Iran agreed to send a secret delegation to Baghdad headed by Revolutionary Guards commander Yahya Rahim-Safavi to test Iraq’s readiness to consider a leadership change in Baghdad who would accept UN Security Council resolutions to the letter, thereby obviating the need for war.

D. DEBKAfile’s military sources report that some of these developments slowed down the impetus of the US-UK air offensive against Iraq’s air and air defense resources. While air raids continue against Basra and Talil in the south and H-2 and H-3 in the west, Iraqi air command and control centers in the north near Kirkuk and at Taj in central Iraq have not been touched..

E. Most alarming are signs that the Islamic extremist al Qaeda is back in action and its initiation of a fresh wave of strategic terrorist strikes. The group’s two chiefs, who appeared to vanish off the face of the earth eleven months ago in the thick of the Tora Bora battle, began to surface in the first week of October and signal that they are very much alive and as threatening as ever. Bin Laden was reported on October 4 by a Saudi correspondent, who talked to al Qaeda operatives in Afghanistan, as preparing to reappear soon and “wake up the sleeper cells”. His senior deputy, Ayman Zawahri, declared in a recorded interview aired by the Arab satellite TV station on October 6 that “the youth of Islam will target key sections of your economy”.

From that moment on, the terror attacks have been coming thick and fast.

Limburg Attack – Just the Beginning

On the day of the interview, the French oil supertanker Limburg was struck on its way into a Yemen port in an attack similar to the crippling of the USS Cole frigate two years earlier at Aden port. Responsibility was claimed by the Yemeni Aden-Abyan Islamic Army, an umbrella organization for Yemeni extremists who identity with al Qaeda goals operating around Aden, in the Hadhramauth and in northern regions bordering on Saudi Arabia. Among them are 300 or 400 Yemeni Islamists who fought the Americans in Afghanistan and made good their escape home through Iran. DEBKAfile ’s military sources report that, since early September, US special forces have been operating in Yemen to break up the terror networks the Afghanistan veterans have been building among Yemeni tribes. In recent weeks, clashes occurred in Hadhramauth and on both sides of the Yemen-Saudi frontier, between American commandos and high-ranking al Qaeda fighters.

The fact that the all-out American campaign against al Qaeda has not reduced the network’s ability to bring off a strike as meticulously planned and strategically damaging as the attack on the Limburg, means that the sea traffic passing through the region - tankers, US warships and aircraft carriers and commercial shipping, some of it carrying equipment and supplies to American forces in the Gulf of Aden - are vulnerable to terrorist attack.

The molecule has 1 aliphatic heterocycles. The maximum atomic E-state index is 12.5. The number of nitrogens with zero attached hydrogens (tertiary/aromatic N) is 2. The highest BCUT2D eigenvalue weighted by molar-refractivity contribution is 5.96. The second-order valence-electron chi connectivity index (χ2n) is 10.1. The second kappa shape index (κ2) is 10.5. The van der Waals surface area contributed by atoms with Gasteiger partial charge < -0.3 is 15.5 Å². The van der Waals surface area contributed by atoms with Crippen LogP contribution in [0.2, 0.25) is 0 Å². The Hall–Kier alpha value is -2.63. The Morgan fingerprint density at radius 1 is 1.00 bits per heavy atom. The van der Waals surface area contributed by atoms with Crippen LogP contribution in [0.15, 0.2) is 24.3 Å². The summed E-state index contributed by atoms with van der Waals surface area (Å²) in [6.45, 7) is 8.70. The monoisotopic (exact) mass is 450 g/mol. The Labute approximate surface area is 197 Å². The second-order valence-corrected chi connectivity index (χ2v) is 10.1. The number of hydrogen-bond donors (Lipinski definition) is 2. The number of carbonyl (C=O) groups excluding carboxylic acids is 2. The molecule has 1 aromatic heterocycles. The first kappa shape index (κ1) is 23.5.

Two day after the Limburg was struck, Kuwaiti terrorists fired on US Marines on joint maneuvers in Kuwait, killing one and injuring two. The oil emirate abutting Iraq is an important point of concentration for a US troop invasion of Iraq. Yet a large and high-placed al Qaeda cell, its members drawn from some of the emirate’s most prominent families, including even the Mufti of Kuwait’s Grand Mosque, has been at large inside the protective US military perimeter -
under the noses of US and Kuwaiti intelligence.

What is more, the American military buildup for war on Iraq has seemingly become the magnet of a resurgent al Qaeda campaign. The concatenation of the two events certainly beg such questions as:
1. Is the current wave of terror the product of joint pre-planning between Saddam Hussein and Osama bin Laden, Ayman Zawahri and the rest of the al Qaeda command? The circumstantial link between the timing of the terror incidents and the Iraqi leadership’s time-table is glaring enough to provide all the evidence the Bush team may still lack of Saddam’s association with terrorists.
2. What are the chances of the current wave of terrorism spreading to American targets in other parts of the world and America itself? This is to be expected in the near future.
3. Are other terror groups likely to join al Qaeda’s campaign of terror? The Palestinians and the Hizballah are likely to back up bin Laden by targetingIsrael and Jordan.

The internal situation in Iraq is not exactly ripe for the hyped up debate on the shape of government in post-warBaghdad. DEBKAfile’s intelligence sources perceive no signs of collapse in the Baghdad regime or the army command. Reports of clandestine US contacts with Iraqi commanders to persuade them to hold their fire in battle are probably exaggerated, disseminated more to demoralize than as an expression of tangible deals.

Some of the difficulties now facing the US campaign to win over Saddam’s followers in the army are largely generated by Washington itself.

Talk of replacing the Saddam regime with a new, democratic administration, is perceived by Iraq’s Sunnis, the backbone of the existing regime, as a threat to dilute the authority of central government, dissolve the army and secret services and fragment the country into autonomous Shiite, Kurdish and Turkmen sectors. However much many Sunni tribal leaders and generals may detest Saddam and his family, they find the Bush vision dismaying in that it will force them out of the privileged positions they enjoy, thanks to Baghdad’s repression of Iraq’s non-Sunni peoples.

As for Iraq divesting itself of unconventional weapons, that too is feared by many high-placed Iraqis who hate the ruler, because they believe it would leave their country completely at the mercy of Tehran and Iranian domination of the Persian Gulf region.

Therefore, the road to a democratic Iraq – even assuming the war is quickly won – is bound to be uphill and tortuous. [Emphasis Added]